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Ben Seabrook wants Cambridgeshire to seize initiative in NCCA 50 Over Trophy semi-final




Ben Seabrook batting for Bury St Edmunds. Picture: Mecha Morton
Ben Seabrook batting for Bury St Edmunds. Picture: Mecha Morton

Ben Seabrook believes the match-winning century that propelled Cambridgeshire into the semi-final of the NCCA 50 Over Trophy for the first time in 18 years is his most important innings for the county to date.

The 22-year-old former Long Road student, who captains Read Brothers East Anglian Premier League side Bury St Edmunds, struck 13 fours and five sixes on his way to scoring 123 in the quarter-final against Cheshire, his second Cambs ton of the campaign.

“I think situation-wise that’s probably the best knock I’ve played in a Cambs shirt,” admitted Seabrook.

“I played a decent knock earlier in the season and this one was against a better bowling attack with a lot more on the line which makes it even more special to me really and able to get us into a semi-final for the first time in 18 years I think, so I’m really pleased with that knock.”

After restricting Cheshire to 247, Cambridgeshire chased it down inside 44 overs with four wickets in hand. It was their fifth win out of five in the competition having finished top of Group Three earlier in the campaign.

Cambridgeshire’s form has left them brimming with confidence. So much so, they gave county champions Essex a scare at Chelmsford, restricting the hosts to 179 for 9 before falling just 25 runs short via the DLS method in a National Counties showcase fixture.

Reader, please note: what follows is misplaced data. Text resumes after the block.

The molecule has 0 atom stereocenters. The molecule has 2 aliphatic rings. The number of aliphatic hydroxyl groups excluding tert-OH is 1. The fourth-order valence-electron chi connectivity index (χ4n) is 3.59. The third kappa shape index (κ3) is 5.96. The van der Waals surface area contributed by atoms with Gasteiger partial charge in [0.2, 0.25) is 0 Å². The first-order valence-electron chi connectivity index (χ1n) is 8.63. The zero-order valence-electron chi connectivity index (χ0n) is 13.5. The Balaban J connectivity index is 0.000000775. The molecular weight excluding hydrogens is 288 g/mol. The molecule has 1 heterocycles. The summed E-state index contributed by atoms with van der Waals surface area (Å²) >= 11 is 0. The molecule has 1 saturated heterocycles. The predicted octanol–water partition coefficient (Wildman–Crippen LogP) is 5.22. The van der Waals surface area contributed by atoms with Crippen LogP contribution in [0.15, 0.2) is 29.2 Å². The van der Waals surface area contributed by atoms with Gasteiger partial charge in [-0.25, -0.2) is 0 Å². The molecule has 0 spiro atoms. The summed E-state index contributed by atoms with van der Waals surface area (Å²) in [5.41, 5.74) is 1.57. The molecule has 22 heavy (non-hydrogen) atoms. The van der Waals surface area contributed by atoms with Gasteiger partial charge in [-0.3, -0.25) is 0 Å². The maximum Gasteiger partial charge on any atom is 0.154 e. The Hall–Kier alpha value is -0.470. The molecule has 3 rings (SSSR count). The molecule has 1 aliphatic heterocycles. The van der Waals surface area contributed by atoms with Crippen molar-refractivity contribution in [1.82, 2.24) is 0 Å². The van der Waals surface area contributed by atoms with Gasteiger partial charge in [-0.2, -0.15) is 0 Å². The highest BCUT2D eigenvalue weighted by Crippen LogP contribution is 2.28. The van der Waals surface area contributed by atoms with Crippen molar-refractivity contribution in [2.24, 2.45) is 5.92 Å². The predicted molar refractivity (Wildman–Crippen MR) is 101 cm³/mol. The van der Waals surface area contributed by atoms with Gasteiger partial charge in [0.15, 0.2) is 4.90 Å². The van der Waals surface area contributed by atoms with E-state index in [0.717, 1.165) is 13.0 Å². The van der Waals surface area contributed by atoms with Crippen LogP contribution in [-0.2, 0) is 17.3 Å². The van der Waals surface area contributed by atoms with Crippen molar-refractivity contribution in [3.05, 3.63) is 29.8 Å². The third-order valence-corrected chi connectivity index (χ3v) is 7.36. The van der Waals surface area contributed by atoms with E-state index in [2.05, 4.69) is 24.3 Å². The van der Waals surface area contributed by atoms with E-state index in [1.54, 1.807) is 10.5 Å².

“I think we’ve got a better balance to the side,” said Seabrook.

“Everyone now has a role to play and they know that role inside out. A lot of guys in the last couple of years, starting from 18 are now in their low twenties.”

Add to that the signings of former professional Wayne White and Mildenhall’s Jack Potticary to bolster the batting line-up and captain Callum Guest suddenly has a nice blend.

“Everyone just enjoys playing cricket together at the moment, as you said five from five, that doesn’t really happen unless the guys enjoy playing together,” he said.

“There is a good harmony in the group, which we definitely have at the minute and long may it continue in all formats.”

Seabrook and his Cambridgeshire team-mates will travel to Cumbria for the semi-final on Sunday (August 8). They will be looking to add a third NCCA Trophy to the club’s honours board after victories in 1995 and 2003.

“We’ve played them in a three-dayer a few years ago. We know they are a very competitive side, they’ve got a lot of class players in their ranks, we know every game now is going to be a test, and it has been so far,” he added.

“I think if we just still play our game and don’t stray away from that I think we can definitely get a win up there.”



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